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Allan Powell: Combating evil, morally

October 26, 2011

In a preceding article there was a partial account of the rise of the Third Reich led by Adolph Hitler. Also included was a biographical sketch of Dietrich Bonhoeffer, a dedicated theologian and pastor, who joined in a conspiracy to assassinate Hitler because of his reign of terror with all of its attendant evils. It might be instructive to ponder the inner turmoil Bonhoeffer recorded as he engaged in activities in clear opposition to what he was preaching in his sermons. Yet these violations of his biblical and theological principles became a moral demand in a nation controlled by immoral thugs.

He was keenly aware of the biblical categorical imperatives: Thou shalt not lie, thou shalt not kill, obey the powers that be and the preachments about deceit. He defended their authority, but then came the Nazis with their barbarism and destructive power. Was it moral to do nothing in the face of so much evil?

Bonhoeffer came up with a solution to his moral conflict by the use of what he called "living truth." He wrote: "It is only the cynic who claims to 'speak the truth' at all times in all places to all men in the same way, but who in fact, displays nothing but a lifeless image of the truth — He dons the halo of the fanatical devotee of truth who can make no allowance for human weaknesses; but in fact, he is destroying the living truth between men."

Bonhoeffer, the theologian and teacher, uses a simple story to make the point of "living truth" and relevance of the situation or setting when a judgment of truthfulness is made. A teacher asks a girl if her father is a drunkard in front of the class. She replies, "No," fully aware that her answer is a lie. Bonhoeffer argued that the lie was defensible in that context because the teacher had no right to ask a question which forced the girl to dishonor her father in public.

A stronger case for situational ethics can be made in a setting more charged with danger. Before slavery ended in our nation, there was an "underground railroad" created to secretly help runaway slaves reach Canada and freedom. A sheriff, searching for escaped slaves, knocked on the door of a Quaker farmhouse and asked if they were hiding any runaway slaves. They reply, "No," with the clear realization that they have lied in spite of the absolute demand, "Thou shalt not lie." No rational person would surrender a slave to appease absolutist preachers.

Throughout life we are all forced to make moral judgments in which there is a collision between two values. In the case of Bonhoeffer, he had two bad choices, he could lie and use deceit to murder a psychopathic dictator who invaded and slaughtered at will or piously quote a verse of scripture while the treachery goes on apace. We do not always get the convenience of a clear choice between right and wrong. Sometimes we are forced to choose between two bad choices and realize we then have to choose the lesser of two evils.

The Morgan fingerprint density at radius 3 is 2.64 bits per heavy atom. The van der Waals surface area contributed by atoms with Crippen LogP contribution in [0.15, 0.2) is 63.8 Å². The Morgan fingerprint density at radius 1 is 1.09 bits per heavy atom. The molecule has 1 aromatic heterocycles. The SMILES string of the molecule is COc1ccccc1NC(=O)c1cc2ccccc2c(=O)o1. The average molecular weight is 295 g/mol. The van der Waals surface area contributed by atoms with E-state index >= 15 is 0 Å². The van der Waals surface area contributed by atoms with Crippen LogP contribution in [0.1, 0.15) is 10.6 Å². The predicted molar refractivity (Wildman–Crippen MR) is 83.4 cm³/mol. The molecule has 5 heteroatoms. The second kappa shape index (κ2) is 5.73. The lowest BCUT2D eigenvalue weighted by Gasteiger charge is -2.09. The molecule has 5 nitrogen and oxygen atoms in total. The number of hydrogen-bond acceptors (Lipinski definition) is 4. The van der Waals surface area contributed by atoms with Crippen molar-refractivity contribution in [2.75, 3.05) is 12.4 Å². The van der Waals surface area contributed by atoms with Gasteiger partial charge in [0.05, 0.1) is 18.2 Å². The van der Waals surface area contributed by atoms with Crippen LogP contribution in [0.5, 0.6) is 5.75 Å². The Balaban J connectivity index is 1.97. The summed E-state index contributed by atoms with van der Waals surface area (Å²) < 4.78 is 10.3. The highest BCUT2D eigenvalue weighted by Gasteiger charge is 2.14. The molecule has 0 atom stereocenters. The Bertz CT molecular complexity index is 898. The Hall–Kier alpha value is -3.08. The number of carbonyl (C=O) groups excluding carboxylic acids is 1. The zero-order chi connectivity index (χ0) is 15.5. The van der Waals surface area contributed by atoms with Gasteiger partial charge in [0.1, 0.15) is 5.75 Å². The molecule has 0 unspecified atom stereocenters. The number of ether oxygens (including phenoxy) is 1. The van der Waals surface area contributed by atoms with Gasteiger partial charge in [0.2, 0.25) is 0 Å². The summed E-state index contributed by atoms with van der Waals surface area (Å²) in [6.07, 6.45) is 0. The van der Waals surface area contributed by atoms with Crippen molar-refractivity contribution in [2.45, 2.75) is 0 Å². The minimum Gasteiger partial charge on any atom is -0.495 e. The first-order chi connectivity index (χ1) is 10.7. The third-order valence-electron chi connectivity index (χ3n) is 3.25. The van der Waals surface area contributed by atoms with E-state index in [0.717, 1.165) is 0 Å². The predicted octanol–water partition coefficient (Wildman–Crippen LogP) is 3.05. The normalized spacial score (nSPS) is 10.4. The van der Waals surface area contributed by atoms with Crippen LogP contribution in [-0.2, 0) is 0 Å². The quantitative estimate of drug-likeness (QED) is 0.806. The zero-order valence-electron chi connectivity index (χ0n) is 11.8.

What is so admirable about the choice made by Bonhoeffer was that his choice made it almost certain that he would end up a victim of Nazi sadism. He was an able and respected theologian and pastor who could have lived in safe anonymity, enjoying all of the creature comforts associated with that social class. But Bonhoeffer's moral sensitivities were challenged by the Nazi assault on human decency. He could not watch helplessly from the sidelines while others suffered.

Bonhoeffer's friend, Martin Niemoller, a submarine commander in World War I, found out the price one must have to pay for stalling and, in effect, enabling evildoers. He eventually turned against Hitler and was imprisoned for eight years. He wrote: "First they came after the socialists and I did not speak out, because I was not a socialist. Then they came for the trade unionists and I did not speak out, because I was not a trade unionist. Then they came for the Jews and I did not speak out because I was not a Jew. And then they came for me and there was no one left to speak out for me."

There is an important point to be made about the choice to employ a forbidden act for a righteous cause. This exemption from a moral demand cannot be taken as a license to use forbidden acts for any other purpose than the removal of a greater evil. There can be no doubt that the advent of Nazi fascism, with its strident racism, expansionist nationalism and perfected capacity for torture was a blight on the civilized world. They could never have been subdued without extreme retaliation.

Some will be uncomfortable with the idea of a "living truth" because it accepts flexibility according to time, place, and circumstance in a nasty world of change. But those who are observant have witnessed again and again that when absolutist offenders of ethics and the law get caught, their first line of defense is to argue they should be excused because of time, place or circumstance. They suddenly become poster board displays of situational ethics.

Philosophers tend to accept only two varieties of truth — mathematical and empirical. They are suspicious of theories that stray from these two workable and time-proven standards. Yet, there stands Bonhoeffer with his very pragmatic, "living truth."

History is predictable enough to be assured that another monster like Adolph Hitler will come down the pike. We will indeed be fortunate if another Dietrich Bonhoeffer steps up from among the crowd to make a challenge to personified evil.

Allan Powell is professor emeritus of philosophy at Hagerstown Community College.

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